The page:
Harry Hilson: Master Artist
Sheafer + King Modern recently acquired an extensive collection by late American artist Harry Hilson (1935-2004). Though Hilson has seemingly slipped through the cracks of art history, research has proven that his career was
undoubtedly successful during his lifetime with showings at the Smithsonian Institution, the Metropolitan Museum of Art, and the Museum of Modern Art, among others. Hilson displayed his work at Purdue University during the 1960s and later kept a residence local to Indianapolis for a short period of his life around the year 2000.
In my previous blog post, I introduced you to the life and work of artist Juliet Holland. Juliet Holland’s partner, Cortland Jessup, was the owner and operator of Cortland Jessup galleries in Provincetown, Massachusetts and New York City. Since January, Sheafer + King has continued to work with Holland’s son, local photographer Mark Nickerson, to bring attention to and sell works previously held in Jessup’s private collection. One such artist is the prominent American feminist artist and writer Kate Millett (1934-2017). She remains best known, much to her chagrin, for her 1970 feminist written work Sexual Politics. What began as her doctoral dissertation at Columbia University soon effectively initiated the second wave of the women’s liberation movement, more commonly known as second wave feminism.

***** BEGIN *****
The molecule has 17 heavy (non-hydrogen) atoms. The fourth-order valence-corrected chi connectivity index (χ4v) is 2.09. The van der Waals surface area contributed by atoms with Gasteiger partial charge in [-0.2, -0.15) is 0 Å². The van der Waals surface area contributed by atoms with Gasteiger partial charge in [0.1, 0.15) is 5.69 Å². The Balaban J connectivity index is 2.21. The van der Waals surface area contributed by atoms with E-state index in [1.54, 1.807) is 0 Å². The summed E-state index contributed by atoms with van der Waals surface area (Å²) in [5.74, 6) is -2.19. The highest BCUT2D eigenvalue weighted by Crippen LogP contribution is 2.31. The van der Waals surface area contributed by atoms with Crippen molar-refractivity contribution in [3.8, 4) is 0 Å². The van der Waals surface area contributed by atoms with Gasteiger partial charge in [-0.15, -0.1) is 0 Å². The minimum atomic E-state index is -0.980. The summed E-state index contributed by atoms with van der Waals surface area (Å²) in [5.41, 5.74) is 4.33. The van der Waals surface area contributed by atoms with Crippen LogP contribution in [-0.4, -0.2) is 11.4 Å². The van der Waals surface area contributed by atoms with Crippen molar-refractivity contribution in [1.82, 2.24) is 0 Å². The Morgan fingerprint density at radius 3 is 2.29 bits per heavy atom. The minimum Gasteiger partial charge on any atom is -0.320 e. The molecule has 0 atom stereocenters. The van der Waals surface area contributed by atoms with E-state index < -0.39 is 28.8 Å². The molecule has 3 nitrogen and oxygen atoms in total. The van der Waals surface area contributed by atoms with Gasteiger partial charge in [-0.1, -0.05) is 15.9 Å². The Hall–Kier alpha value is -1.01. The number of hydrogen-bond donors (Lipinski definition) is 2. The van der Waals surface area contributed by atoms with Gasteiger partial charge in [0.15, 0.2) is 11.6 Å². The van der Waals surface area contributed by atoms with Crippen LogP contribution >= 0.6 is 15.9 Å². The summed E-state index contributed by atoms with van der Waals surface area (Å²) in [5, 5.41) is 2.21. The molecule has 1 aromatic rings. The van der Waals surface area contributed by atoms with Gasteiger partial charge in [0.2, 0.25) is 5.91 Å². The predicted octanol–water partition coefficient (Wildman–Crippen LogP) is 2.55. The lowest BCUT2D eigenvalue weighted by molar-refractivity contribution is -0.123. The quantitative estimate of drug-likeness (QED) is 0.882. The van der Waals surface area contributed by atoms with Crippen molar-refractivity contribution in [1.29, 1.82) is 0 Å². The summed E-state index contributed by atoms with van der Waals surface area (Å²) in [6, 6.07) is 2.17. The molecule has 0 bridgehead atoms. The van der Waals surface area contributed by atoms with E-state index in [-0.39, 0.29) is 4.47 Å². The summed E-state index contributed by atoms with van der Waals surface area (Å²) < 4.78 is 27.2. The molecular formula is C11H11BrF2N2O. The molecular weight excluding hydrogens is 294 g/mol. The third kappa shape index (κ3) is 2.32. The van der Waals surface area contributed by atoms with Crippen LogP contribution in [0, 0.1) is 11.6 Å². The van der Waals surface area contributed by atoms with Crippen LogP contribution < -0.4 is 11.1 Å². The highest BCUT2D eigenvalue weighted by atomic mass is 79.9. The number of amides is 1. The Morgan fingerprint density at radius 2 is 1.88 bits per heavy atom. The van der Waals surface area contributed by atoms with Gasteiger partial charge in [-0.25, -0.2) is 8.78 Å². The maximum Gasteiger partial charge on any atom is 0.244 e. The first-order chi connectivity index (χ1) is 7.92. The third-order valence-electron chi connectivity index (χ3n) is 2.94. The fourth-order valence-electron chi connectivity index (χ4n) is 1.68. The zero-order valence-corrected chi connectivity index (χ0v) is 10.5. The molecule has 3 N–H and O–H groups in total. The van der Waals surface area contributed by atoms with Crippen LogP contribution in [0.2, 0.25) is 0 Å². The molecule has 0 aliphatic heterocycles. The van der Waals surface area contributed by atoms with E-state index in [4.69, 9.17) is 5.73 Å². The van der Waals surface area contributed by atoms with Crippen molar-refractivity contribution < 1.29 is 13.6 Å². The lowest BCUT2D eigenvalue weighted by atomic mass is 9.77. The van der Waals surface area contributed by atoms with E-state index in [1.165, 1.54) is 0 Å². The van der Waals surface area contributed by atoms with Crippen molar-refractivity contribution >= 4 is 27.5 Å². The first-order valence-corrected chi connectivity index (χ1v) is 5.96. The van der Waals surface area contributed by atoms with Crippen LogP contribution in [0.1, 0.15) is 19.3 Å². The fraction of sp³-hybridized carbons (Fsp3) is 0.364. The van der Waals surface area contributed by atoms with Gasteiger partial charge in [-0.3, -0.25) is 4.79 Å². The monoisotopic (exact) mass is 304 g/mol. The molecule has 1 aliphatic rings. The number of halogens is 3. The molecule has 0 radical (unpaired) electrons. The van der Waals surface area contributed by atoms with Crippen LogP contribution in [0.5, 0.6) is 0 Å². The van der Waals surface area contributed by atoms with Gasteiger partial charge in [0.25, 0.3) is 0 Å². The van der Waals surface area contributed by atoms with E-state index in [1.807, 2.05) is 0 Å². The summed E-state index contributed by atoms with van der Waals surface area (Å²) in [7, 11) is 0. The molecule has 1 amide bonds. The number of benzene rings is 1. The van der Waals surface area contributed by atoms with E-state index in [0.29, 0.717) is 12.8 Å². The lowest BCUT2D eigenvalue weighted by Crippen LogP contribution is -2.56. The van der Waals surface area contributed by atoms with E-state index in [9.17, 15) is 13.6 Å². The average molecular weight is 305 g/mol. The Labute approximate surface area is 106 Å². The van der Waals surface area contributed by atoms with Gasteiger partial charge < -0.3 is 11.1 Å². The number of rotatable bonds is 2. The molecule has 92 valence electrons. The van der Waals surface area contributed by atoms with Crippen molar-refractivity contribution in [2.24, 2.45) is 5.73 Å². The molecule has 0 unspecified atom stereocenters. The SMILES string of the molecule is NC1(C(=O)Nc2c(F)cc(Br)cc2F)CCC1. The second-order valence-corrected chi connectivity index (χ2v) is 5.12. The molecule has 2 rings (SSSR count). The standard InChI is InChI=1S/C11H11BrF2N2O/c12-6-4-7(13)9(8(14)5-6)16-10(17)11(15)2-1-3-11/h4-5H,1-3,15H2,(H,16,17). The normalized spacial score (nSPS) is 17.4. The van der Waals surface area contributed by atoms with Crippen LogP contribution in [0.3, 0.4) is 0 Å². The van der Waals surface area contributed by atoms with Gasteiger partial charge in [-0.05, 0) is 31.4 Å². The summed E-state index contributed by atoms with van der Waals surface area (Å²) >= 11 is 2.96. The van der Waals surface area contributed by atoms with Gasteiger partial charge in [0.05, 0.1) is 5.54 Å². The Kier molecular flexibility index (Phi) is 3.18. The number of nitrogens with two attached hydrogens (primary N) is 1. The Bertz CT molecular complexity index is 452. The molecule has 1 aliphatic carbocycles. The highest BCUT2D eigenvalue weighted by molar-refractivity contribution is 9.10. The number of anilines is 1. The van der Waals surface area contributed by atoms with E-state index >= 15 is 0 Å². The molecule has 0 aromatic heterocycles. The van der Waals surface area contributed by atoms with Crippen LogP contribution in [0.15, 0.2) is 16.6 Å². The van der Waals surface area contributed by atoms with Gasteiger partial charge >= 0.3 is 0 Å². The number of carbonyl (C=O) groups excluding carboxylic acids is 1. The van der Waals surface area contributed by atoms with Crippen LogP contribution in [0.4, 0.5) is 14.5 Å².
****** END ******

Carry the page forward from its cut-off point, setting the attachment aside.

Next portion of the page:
Building literally from dust and earth, sand and clay... my work focuses on the process of transformation - from disintegration and decay to a new form of beauty. The surface reveals an archaeological history of the treatment it has received: rain and earthquake, ancient graffiti, hints of fragmented calligraphy like scars on the skin and soul. Erosion and layering evoking passing time and the continuum of change in nature's infinite progression.
An aspect that has always intrigued me is the mystery that lies within and behind---piercing of layers leading to unexpected discoveries beneath. This combination of deterioration and inflicted markings, construction and destruction, becomes a means of stating both the quality and unity of all things. No endings --- the process of becoming.
Juliet Holland, New York City
Just as the waves carve the seemingly unchanging shore; mixed media artist Juliet Holland was formed by the tides. As a child, tidepools provided an illusion of stillness, a mirrored surface that allowed her to witness the slow, cyclical rhythm of nature. Read more.